The CRISPR-Cas9 and Anti-CRISPR proteins are the topic of Protein Modeling for the 2018-2019 season. The CRISPR complex known as Cascade can be found under the Protein Data Bank ID 4QYZ, and the Cas9 protein can be found under the ID 4OO8. The pre-build model is the anti-CRISPR protein AcrII4A, which can be found under the ID 5XN4.
CRISPR stands for clustered regularly interspaced short palindromic repeats, and it refers to a family of DNA sequences found in prokaryotes that defend the organism from bacteriophages. The Cas9 (CRISPR associated 9) enzymes use CRISPR to cut specific DNA strands complementary to the CRISPR sequence. In prokaryotic organisms with CRISPR genes, the Cas9 enzymes cut viral DNA so the organism does not get infected by it. When used with CRISPR sequences in other organisms, Cas9 enzymes can be used to edit the genes of different organisms. RNA guided Cas proteins can also be used to cut RNA strands. CRISPR sequences are found in approximately 50% of bacteria and 90% of archaea that have been sequenced.
Anti-CRISPR can be used by phages to deactivate the CRISPR system, protecting viruses from having their DNA destroyed. These proteins mimic DNA so that the Cas9 protein binds to them, preventing it from cutting the real DNA. The anti-CRISPR proteins target specific spots on Cas9 so that it cannot function after the proteins bind to it. This also means that once a gene is edited with CRISPR-Cas9 technology, the process can be stopped so that no parts of an organism's DNA are harmed by the system.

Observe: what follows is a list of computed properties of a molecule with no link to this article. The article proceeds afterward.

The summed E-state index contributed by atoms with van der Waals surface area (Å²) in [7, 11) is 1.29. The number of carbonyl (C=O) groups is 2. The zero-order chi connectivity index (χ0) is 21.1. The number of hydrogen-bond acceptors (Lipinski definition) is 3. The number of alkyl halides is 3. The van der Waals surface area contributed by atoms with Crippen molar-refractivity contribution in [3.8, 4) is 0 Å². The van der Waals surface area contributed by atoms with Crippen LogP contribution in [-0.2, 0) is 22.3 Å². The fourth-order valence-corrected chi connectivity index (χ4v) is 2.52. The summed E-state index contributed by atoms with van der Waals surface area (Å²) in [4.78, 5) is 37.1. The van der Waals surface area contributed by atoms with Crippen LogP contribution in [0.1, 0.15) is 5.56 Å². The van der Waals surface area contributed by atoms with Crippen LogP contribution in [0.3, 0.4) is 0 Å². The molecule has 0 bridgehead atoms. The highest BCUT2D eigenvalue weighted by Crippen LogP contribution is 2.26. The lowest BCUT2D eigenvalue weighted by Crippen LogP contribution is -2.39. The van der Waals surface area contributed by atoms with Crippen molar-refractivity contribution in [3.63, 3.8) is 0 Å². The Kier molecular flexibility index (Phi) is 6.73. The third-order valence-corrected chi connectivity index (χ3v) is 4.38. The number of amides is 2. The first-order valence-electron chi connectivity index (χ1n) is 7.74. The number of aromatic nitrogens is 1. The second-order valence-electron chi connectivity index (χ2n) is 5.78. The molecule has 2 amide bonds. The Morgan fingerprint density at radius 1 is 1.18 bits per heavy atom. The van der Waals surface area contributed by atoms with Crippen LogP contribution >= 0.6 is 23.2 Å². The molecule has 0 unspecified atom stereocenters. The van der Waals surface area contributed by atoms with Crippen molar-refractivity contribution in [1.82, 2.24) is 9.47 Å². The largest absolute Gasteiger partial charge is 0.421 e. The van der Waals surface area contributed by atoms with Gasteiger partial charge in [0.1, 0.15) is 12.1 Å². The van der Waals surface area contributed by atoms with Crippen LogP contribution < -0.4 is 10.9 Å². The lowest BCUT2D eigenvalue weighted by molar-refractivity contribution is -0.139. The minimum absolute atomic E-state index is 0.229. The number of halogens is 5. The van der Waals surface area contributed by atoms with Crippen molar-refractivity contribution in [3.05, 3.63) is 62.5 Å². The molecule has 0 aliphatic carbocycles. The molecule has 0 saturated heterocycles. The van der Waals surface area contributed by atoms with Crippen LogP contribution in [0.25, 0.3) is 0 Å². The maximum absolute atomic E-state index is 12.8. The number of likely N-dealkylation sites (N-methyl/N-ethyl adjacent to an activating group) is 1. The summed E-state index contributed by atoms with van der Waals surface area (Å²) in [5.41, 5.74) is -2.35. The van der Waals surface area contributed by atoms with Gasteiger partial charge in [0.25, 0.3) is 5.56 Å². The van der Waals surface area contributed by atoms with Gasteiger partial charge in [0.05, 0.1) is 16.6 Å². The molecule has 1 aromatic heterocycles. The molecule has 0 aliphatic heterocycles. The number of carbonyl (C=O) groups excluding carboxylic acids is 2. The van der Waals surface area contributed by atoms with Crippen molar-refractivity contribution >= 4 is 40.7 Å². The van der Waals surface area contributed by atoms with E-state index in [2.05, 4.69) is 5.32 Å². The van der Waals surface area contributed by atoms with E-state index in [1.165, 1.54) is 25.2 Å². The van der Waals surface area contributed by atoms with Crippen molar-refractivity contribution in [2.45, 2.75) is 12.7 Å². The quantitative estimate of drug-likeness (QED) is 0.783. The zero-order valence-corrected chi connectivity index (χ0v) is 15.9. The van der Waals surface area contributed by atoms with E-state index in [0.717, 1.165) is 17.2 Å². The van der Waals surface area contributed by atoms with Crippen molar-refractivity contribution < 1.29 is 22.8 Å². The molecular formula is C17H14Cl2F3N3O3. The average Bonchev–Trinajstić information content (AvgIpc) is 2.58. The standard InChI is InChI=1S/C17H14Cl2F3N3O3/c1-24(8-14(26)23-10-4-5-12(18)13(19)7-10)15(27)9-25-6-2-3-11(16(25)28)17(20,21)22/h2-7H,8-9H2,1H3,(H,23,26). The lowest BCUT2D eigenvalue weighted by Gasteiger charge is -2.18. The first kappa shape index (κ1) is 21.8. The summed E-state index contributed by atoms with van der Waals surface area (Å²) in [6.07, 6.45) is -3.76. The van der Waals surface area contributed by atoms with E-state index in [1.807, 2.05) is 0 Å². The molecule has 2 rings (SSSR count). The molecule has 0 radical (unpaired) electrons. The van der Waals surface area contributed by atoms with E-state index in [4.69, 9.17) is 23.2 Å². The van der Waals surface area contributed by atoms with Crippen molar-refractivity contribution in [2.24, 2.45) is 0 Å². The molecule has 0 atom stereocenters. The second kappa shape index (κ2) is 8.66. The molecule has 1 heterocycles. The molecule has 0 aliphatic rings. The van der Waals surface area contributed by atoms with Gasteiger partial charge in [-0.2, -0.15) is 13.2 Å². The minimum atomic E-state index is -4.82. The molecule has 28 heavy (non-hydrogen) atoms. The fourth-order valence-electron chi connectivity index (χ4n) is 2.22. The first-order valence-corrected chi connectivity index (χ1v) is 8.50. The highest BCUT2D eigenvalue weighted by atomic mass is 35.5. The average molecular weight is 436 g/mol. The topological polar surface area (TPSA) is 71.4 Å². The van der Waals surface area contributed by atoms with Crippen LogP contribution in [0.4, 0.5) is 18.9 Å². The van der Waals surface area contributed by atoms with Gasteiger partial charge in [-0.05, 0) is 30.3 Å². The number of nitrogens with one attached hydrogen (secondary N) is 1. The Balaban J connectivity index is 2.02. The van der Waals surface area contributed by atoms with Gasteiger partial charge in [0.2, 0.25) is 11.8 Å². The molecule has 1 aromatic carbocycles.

Protospacer adjacent motifs (PAM) are also important in the function of anti-CRISPR proteins. CRISPR proteins will not cut DNA if it is not followed immediately by the PAM sequence in an invading virus. In genetic editing, this requirement can be used to target specific mutations without affecting other alleles.
The Cas9 protein has a bi-lobed structure.